I have nothing against people with lots of money, or ‘ex-pats’ (whatever that means), or retirees wanting to spend their final days in the sun, but there are people coming over treating land like as an investment and in the context of the way things are right now in the world I believe that this is very wrong. It just marginalizes the have nots and what Portugal really needs right now is people on the ground – custodians who are willing to protect and take care of the land. This is where my interest lies – in seeing these areas reoccupied by sincere and dedicated people wishing to live and work on the land, be the guardian of it, work to regenerate it and help to foster respectful attitudes towards nature (flora and fauna).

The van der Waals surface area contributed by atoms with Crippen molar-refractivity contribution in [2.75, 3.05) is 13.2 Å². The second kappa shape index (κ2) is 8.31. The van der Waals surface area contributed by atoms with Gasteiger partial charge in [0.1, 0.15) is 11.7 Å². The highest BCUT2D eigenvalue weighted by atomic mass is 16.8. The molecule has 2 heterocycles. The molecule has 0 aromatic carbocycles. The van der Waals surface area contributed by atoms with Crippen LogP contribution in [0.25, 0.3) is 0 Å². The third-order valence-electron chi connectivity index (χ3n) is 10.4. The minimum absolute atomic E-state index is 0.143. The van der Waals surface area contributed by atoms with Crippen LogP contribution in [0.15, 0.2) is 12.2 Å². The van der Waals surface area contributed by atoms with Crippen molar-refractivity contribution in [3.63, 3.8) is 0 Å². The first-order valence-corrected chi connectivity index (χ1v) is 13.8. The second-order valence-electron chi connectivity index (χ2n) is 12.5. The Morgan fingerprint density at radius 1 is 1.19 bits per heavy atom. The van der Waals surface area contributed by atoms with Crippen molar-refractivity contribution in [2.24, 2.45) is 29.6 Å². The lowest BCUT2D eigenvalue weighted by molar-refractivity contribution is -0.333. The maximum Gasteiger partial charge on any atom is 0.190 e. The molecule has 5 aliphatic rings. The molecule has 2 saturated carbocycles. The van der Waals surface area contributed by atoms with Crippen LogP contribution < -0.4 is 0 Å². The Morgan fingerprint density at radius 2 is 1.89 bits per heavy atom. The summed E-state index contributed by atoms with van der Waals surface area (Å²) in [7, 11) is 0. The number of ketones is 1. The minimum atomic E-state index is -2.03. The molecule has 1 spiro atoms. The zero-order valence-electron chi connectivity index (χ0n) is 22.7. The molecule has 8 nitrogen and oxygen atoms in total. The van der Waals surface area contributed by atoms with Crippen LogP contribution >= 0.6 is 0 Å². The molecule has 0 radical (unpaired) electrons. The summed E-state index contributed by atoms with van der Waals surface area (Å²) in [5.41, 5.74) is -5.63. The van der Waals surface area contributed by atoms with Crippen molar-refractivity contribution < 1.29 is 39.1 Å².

It is these young folk that will have to face the future that is coming to Portugal (and Europe). People ‘flipping’ land have no concern for this, so who is taking responsibility for this? The government certainly isn’t. Since the Serra da Estrela ranges were wiped out in the 2017 fires, I’ve not seen any regeneration efforts or even replanting efforts of native trees by government – only harvesting and clearing of burnt pines by private owners who filled the area with monocrop pine plantations in the first place. I can assure you that there is very little that is natural about Parque ‘Natural’ de Serra da Estrela. Real estate agents are not interested in this issue. They are only in it for the money and I don’t believe they have any care for Portugal, it’s rural land, nor it’s incumbent communities. It’s just a job for them, something to bring home the bacon, yet they’ll sell Portugal like as if it’s a dream, unfortunately, right now, it’s not a dream. I can tell you that because I’ve been living here now for 8 years. Most of the people in rural Portugal can’t even afford their own land – like Jose, who I was trying to help this morning. It’s a fact that More than 20% of Portuguese people live under the poverty line and things like land price speculation only makes land more inaccessible to people like Jose, who’s in the throes of starting a family. Land that they may need to grow food for their families and communities in the future years as things get more ‘screwed up’ as a result of this psychotically driven cancerous and fraudulent economy that we’re forced to live in. I can understand at least some of the reasons as to why this is happening – many foreigners are aware of the situation and are feeling the call to move out of ‘babylon’, realizing that moving into rural communities will be the healthier places to be when SHTF. Perhaps that’s why ‘ex-pats’ are freaking out about Brexit and perhaps this is partly what is fueling the fire of speculation – people coming over with no patience? One thing you need if you’re going to live in Portugal is patience. That I can assure anyone.